A pilot rest and sleeping room; spartan, but it provides needed restorative conditions for being alert on duty.

A pilot rest and sleeping room; spartan, but it provides needed restorative conditions for being alert on duty.

 “(Crewmembers) should take advantage of quiet areas … as provided by the air carrier, to reduce fatigue …” (Should the air carrier be so progressive as to have a quiet area with bunks, there is no requirement that crewmembers use them.)

The FAA approves airplane flight manuals, the carrier’s maintenance program and manuals, and specifies which items must be independently inspected, but the issue of commuting and fatigue is left to a non-required advisory circular full of toothless verbiage.

One can readily envision policies to reduce fatigue:

First – limit travel from a domicile to place of duty to two hours, and account for this time in the duty schedule. To be sure, this policy will limit the airlines’ freedom to open or close stations from which flights are dispatched. At a minimum, such a policy would force the airlines to pay for crewmembers’ relocation costs. As a cost of doing business, such payment does not seem unreasonable given that it’s done by many other companies imposing onerous moves on their employees and by the government for its military and public service members.

Second – require airlines to provide a quiet area with bunks for fatigued crewmembers to rest before duty and in between flights. The expense of such a facility is minimal. Having such a tangible recognition of the fatigue problem is overdue. Since some airlines have such facilities, the expense evidently has been cost-justified.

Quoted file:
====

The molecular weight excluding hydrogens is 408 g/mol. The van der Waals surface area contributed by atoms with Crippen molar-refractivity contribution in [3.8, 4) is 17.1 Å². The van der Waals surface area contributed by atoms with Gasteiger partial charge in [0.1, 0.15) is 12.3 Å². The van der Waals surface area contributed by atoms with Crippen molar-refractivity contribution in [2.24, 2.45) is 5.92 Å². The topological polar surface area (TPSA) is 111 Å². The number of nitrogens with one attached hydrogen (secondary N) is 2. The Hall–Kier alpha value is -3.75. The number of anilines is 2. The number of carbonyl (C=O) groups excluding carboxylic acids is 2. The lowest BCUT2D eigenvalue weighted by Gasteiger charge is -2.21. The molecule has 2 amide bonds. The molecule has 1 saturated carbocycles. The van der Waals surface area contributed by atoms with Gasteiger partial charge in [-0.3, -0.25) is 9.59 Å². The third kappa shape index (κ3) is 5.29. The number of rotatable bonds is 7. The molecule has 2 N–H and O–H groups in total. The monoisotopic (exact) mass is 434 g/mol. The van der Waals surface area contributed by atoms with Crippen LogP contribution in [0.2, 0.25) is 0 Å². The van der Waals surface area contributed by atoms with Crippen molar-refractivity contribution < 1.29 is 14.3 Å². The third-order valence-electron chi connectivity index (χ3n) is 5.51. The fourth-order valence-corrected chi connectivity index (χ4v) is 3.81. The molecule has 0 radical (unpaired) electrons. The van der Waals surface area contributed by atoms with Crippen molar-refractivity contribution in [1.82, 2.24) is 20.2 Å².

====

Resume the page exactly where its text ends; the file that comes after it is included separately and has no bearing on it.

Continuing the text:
Third – require all airlines to maintain a Flight Operations Quality Assurance Program (FOGA) for all airplanes. Under such a program, any flight deviations from approved procedures are identified from data captured by quick access recorders. Deviations outside of prescribed limits are examined by a committee comprised of airline officers, pilot union representatives, and FAA officials. Pilots involved in the incident are questioned as to why it occurred. Excessive time on task, insufficient rest, schedule, equipment or procedural anomalies are identified by this process, and corrective action is taken.

The absence of a FOQA program allows fatigue-related performance deficiencies to go unexamined and uncorrected. For an airline to receive an FAA operating certificate, one would think a safety-critical item like FOQA would be an essential precondition.

Fourth – drop the draft AC because it is an exercise in evasive – if not entirely absent – accountability. Pilots are airline employees. The airline is ultimately responsible for their performance. As is done for operations and maintenance, these facts also need to be stated by the FAA.